Wednesday, May 10, 2006
The Myth of Matriarchal Prehistory
The Myth of Matriarchal Prehistory: Why An Invented Past Won't Give Women A Future by Cynthia Eller.
I first read about Eller in Slate right around when I'd read yet another fiction book presenting "the Great Goddess" as fact. Now, I know fiction is, well, fiction; but I also know, having learned about Eleanor of Aquitaine primarily through fiction books, that people believe what is found in books. And with good reason. And authors understand that and try to have the facts right; even in fiction.
It's one thing for someone to write acknowledging that they have fictionalized something (which is why I love notes in my historical fiction); and quite another to act as if the made up stuff is true (yes, I'm looking at you, Dan Brown.)
Aside from that, whenever I've read about the Great Goddess stuff, I'd always wondered about the basis for it. Considering the lack of records and all. And considering I'm a total History Channel junkie, this book called my name.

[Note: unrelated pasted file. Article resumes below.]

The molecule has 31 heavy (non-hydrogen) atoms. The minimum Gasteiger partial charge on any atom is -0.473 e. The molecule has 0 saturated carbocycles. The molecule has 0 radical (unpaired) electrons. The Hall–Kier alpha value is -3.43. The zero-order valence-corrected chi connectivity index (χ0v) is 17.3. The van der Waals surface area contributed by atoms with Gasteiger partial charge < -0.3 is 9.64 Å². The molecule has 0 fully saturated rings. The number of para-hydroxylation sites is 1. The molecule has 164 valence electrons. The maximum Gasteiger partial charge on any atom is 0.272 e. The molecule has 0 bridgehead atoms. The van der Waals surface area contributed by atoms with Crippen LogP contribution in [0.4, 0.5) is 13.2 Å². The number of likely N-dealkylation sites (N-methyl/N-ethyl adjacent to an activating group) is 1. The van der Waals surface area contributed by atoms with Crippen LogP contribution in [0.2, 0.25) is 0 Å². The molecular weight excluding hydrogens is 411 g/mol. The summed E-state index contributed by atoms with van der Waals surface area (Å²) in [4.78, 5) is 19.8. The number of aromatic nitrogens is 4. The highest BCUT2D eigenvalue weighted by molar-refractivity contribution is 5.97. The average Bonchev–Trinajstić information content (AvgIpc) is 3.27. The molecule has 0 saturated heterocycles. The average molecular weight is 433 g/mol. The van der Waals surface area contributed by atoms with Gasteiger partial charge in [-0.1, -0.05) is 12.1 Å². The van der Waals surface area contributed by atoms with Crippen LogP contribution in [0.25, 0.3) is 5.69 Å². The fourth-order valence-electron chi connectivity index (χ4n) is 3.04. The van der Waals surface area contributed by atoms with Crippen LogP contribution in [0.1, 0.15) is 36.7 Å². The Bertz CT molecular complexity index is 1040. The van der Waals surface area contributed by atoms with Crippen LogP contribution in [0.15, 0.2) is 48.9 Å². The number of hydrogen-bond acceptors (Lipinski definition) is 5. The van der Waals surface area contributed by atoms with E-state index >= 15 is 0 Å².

Eller answers these questions; sometimes a little to dryly and a little too academically for my taste. Aside from that, this is a fascinating look at myth, the origins of myth, it's importance, and it's problems. Eller goes to the source, to the digs, to the myths, and goes to the not that distant past of 19th century archaeology, to examine the belief in an ancient great Goddess and the "good" world before evil patriarchy.
The book is also discussed in detail at Salon. The Slate article also mentions another online article about this debunking at the Atlantic Online, called Scholars and Goddesses, for those who want something shorter than the Eller book.
(I know! I read books other than teen books and pop culture magazines! And they're long! With little plot or conversation! Sh, don't tell.)